What Muley Sykes Had That We All Should Want

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Every few weeks,
I give a lecture to a group of about 15 men and women who are taking
a month-long course on how to get and keep a job. These are inner
city adults. Some of them have never had a full-time job.

I use a teaching
tool: a print-out of a song. It is not only a good song musically,
it is a great song in terms of its message. It tells the story of
a mythical railroad porter named Muley Sykes.

Muley was one
of those rare individuals who knew what he wanted to do with his
life from an early age. He saw a train, and he wanted to be a railroad

I tell the
audience that "railroad porter" was the first lifetime
salaried profession open to the average black man. It did not require
advanced education, unlike medicine and the law. The porter’s union
was established by A. Philip Randolph in 1925, who ran it until
1968. The rule was: "No whites need apply." That would
not be legal these days.

have posted the lyrics here.

I tell students
that their occupation will put food on the table, but their calling
is the most important thing they can do in which they are most difficult
to replace. Muley’s occupation was his calling. This is exceedingly


This is getting
tough for young adults today. There is a new sociological category
for the American age group 20—30. David Brooks, author of the insightful
and hilarious book, Bobos
in Paradise
, categorizes this group as "odyssey."

There used
to be four common life phases: childhood, adolescence, adulthood
and old age. Now, there are at least six: childhood, adolescence,
odyssey, adulthood, active retirement and old age. Of the new
ones, the least understood is odyssey, the decade of wandering
that frequently occurs between adolescence and adulthood.

I am in the
fifth group: active retirement. I have planned for this ever since
adolescence. I had a head start on my peers.

My odyssey
years were no odyssey. I was in graduate school. I had two false
starts in one 18-month period: 1963—65.
I recovered rapidly. But getting through took longer than I had
planned. I was fortunate. I wrote my way through my doctoral program.
I gained a crucial skill that has proven to be the central factor
in my career. My career has had little to do with my formal training
and everything to do with my means of paying my way through.

Brooks continues:

During this
decade, 20-somethings go to school and take breaks from school.
They live with friends and they live at home. They fall in and
out of love. They try one career and then try another.

Their parents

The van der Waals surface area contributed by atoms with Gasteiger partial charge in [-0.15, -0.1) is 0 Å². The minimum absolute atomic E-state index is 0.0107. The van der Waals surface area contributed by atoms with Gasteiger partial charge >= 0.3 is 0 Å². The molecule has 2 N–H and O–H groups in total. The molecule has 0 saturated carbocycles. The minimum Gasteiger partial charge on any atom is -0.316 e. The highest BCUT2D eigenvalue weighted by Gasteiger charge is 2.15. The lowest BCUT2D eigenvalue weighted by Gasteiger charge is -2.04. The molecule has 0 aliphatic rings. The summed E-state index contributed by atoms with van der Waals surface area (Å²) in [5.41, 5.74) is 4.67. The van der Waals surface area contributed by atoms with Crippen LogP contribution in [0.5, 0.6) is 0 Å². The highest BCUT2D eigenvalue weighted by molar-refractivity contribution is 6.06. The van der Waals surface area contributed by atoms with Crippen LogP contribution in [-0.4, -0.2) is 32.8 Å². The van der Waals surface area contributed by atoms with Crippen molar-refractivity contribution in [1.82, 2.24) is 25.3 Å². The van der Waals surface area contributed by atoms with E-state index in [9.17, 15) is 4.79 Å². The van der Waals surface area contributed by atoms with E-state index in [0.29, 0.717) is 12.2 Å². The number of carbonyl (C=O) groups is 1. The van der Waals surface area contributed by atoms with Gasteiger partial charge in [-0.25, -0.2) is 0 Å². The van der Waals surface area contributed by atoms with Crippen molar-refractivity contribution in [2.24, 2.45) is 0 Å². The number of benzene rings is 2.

grow increasingly anxious. These parents understand that there’s
bound to be a transition phase between student life and adult
life. But when they look at their own grown children, they see
the transition stretching five years, seven and beyond. The parents
don’t even detect a clear sense of direction in their children’s
lives. They look at them and see the things that are being delayed.

The key here
is delay. It is some version of "What do you want to be when
you grow up?" Delay costs these people dearly, because they
lose the crucial years of capital formation. They don’t get compound
growth on their side early.

They see
that people in this age bracket are delaying marriage. They’re
delaying having children. They’re delaying permanent employment.
People who were born before 1964 tend to define adulthood by certain
accomplishments — moving away from home, becoming financially
independent, getting married and starting a family.

In 1960,
roughly 70 percent of 30-year-olds had achieved these things.
By 2000, fewer than 40 percent of 30-year-olds had done the same.

I am thankful
that I did not have to go through the Odyssey years. I don’t like
living without knowing what I will be doing the next day. I always
know what I will be doing. I will be sitting at a keyboard — a 1984


What we do
with the limited time available to us is important. There is a trade-off
with time that is the most severe of all trade-offs, because time,
once spent, cannot be re-gained. So, our early decisions lock us
in to lifestyle patterns that make us ever more resistant to change.
The costs of readjusting our allocation of time keep rising. Habits
and debts also make change difficult.

Initially in
life, men want independence, and this takes money. Then, when they
get a lot of money — and only about 20% do — they are tempted to
reconsider their lives. They decide that significance is more important
to them than additional money. But how can they get significance?
All they know how to do is make money.

Women face